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Why French rosé wine is more in demand overseas than ever before

For winemakers in Provence, 2020 was a bumper year. They’re celebrating record export growth, with the UK market growing by around 50%. And from these popular Provence wines, rosé has been leading the way.

Lots of new buyers from across Europe have been queuing for the French rosé wines. There has even been a relatively high volume of sales of French wine to the US despite the former president’s trade war.

Exports of French rosé wine rose in 2020

Rosé wine, according to a representative from a Provence wine trade body, is growing in popularity all the time. Just ten years ago, the biggest markets were in France itself and in next door Switzerland and Belgium. Today, it’s extremely popular in other parts of Europe too and in the US and this is likely to spread even further throughout the rest of 2021.

Provence is the specialist French region for producing rosé wines and, as such, is doing well from the last year or so. And the appetite for Rosé in the UK is growing enormously both in value (51%) and volume (50%).

Traditionally, Provence Rosé hasn’t sold well in the UK, but for the past few years it has been increasing year on year. Producers and the trade body believe this is down to the younger generations, with millennials considered the biggest buyers of Rosé wine. There has also been in a shift in when it is being enjoyed by consumers. Rather than only buying Rosé for meals, consumers are increasingly drinking it during summer days, at barbecues or as an evening alternative to a glass of white or red.

Rosé wine from Provence comes with a fresh, dry finish and lightly floral/citrussy flavours. And while sales remained relatively stable to the US as mentioned earlier, the volume of wine making it across the Atlantic did fall by 6% and its value by 9%. Taxes are now suspended thanks to the new administration and it’s likely that figures will recover.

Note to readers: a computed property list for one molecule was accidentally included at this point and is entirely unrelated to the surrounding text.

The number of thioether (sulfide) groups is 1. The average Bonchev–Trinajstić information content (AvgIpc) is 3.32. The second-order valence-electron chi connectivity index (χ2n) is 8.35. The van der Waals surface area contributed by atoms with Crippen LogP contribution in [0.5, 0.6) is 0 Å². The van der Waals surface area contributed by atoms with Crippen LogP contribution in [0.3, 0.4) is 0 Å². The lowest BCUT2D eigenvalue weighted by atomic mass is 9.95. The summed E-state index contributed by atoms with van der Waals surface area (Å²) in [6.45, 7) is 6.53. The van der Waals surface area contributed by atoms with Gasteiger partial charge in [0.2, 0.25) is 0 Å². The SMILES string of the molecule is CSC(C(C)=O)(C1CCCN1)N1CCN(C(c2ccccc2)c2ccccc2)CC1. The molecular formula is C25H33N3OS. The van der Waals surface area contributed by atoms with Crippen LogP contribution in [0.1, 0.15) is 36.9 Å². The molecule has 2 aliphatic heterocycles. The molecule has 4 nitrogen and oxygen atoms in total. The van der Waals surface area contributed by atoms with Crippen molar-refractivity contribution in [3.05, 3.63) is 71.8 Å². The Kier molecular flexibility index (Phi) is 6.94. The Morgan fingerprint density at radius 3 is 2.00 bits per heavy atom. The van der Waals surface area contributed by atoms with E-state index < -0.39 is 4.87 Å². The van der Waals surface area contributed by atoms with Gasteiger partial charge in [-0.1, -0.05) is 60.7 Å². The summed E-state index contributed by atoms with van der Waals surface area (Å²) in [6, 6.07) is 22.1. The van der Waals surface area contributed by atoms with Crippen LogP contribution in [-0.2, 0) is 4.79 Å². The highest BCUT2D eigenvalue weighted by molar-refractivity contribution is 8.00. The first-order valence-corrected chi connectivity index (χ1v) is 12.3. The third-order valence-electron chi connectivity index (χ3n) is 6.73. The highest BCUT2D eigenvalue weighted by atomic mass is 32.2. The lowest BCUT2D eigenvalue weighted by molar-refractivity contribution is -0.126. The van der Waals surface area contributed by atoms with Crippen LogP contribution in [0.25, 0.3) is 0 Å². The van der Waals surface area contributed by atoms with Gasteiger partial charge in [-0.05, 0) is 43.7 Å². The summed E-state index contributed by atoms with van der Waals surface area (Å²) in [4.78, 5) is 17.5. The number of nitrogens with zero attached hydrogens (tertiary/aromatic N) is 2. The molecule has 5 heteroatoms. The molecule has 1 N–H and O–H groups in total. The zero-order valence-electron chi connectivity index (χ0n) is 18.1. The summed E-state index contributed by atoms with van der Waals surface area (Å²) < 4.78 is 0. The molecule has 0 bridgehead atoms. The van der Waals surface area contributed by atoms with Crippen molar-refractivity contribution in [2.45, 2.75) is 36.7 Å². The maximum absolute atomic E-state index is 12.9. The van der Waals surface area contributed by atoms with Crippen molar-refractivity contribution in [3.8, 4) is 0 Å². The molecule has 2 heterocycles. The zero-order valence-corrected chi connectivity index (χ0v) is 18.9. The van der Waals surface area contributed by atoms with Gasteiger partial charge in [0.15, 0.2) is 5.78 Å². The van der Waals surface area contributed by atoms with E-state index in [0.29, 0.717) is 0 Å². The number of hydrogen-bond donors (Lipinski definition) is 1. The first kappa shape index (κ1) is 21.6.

Changing manufacturing and producing methods are improving quality

Wine producing techniques have been changing too, with vineyards in Provence using different mechanics. Harvesting takes place in the cool of the very early morning (think 2am onwards). This leads to cooler grapes and juice compared with harvesting during the sunshine hours.

After the grapes are pressed, Rosé wines now go into specially temperature-controlled vats. These are usually made of stainless steel and have an internal water spraying system that keeps the grapes nice and cool. This has vastly increased the quality of the Rosé wines from this region, which is reflected in their constantly growing popularity.

These new manufacturing methods are the culmination of 20 years of research by a centre that was set up specifically to look at how to improve Rosé wines.

As rosé is still relatively rare in restaurants, and is not most people’s first choice, the impact of COVID-19 hasn’t adversely affected export sales. Conversely, with millions more people staying at home for dinner every day for months on end, wine sales have increased in some areas. In France, however, the increase in home drinking wasn’t enough to compensate for the freefall in restaurant sales.


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